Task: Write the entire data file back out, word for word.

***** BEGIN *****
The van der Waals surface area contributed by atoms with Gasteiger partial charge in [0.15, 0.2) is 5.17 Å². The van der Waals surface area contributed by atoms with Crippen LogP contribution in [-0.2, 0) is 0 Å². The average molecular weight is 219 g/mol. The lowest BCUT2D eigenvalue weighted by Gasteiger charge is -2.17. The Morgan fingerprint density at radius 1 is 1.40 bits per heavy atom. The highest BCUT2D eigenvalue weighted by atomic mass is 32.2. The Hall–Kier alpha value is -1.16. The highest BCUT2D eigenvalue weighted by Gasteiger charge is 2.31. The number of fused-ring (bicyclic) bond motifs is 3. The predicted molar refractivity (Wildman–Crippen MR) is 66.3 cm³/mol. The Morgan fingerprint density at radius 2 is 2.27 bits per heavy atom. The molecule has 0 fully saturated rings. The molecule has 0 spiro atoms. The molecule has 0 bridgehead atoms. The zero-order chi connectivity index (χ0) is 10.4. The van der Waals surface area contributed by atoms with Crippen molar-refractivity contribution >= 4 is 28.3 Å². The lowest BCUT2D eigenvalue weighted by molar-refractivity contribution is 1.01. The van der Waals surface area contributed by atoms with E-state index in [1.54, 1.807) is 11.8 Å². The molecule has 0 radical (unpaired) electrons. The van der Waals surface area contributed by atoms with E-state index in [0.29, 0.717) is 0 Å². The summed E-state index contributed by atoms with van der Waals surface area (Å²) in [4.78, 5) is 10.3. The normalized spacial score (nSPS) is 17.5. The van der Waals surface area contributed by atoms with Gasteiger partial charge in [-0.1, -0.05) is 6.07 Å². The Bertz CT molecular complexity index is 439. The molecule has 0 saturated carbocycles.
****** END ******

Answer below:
The van der Waals surface area contributed by atoms with Gasteiger partial charge in [0.15, 0.2) is 5.17 Å². The van der Waals surface area contributed by atoms with Crippen LogP contribution in [-0.2, 0) is 0 Å². The average molecular weight is 219 g/mol. The lowest BCUT2D eigenvalue weighted by Gasteiger charge is -2.17. The Morgan fingerprint density at radius 1 is 1.40 bits per heavy atom. The highest BCUT2D eigenvalue weighted by atomic mass is 32.2. The Hall–Kier alpha value is -1.16. The highest BCUT2D eigenvalue weighted by Gasteiger charge is 2.31. The number of fused-ring (bicyclic) bond motifs is 3. The predicted molar refractivity (Wildman–Crippen MR) is 66.3 cm³/mol. The Morgan fingerprint density at radius 2 is 2.27 bits per heavy atom. The molecule has 0 fully saturated rings. The molecule has 0 spiro atoms. The molecule has 0 bridgehead atoms. The zero-order chi connectivity index (χ0) is 10.4. The van der Waals surface area contributed by atoms with Crippen molar-refractivity contribution >= 4 is 28.3 Å². The lowest BCUT2D eigenvalue weighted by molar-refractivity contribution is 1.01. The van der Waals surface area contributed by atoms with E-state index in [1.54, 1.807) is 11.8 Å². The molecule has 0 radical (unpaired) electrons. The van der Waals surface area contributed by atoms with E-state index in [0.29, 0.717) is 0 Å². The summed E-state index contributed by atoms with van der Waals surface area (Å²) in [4.78, 5) is 10.3. The normalized spacial score (nSPS) is 17.5. The van der Waals surface area contributed by atoms with Gasteiger partial charge in [-0.1, -0.05) is 6.07 Å². The Bertz CT molecular complexity index is 439. The molecule has 0 saturated carbocycles.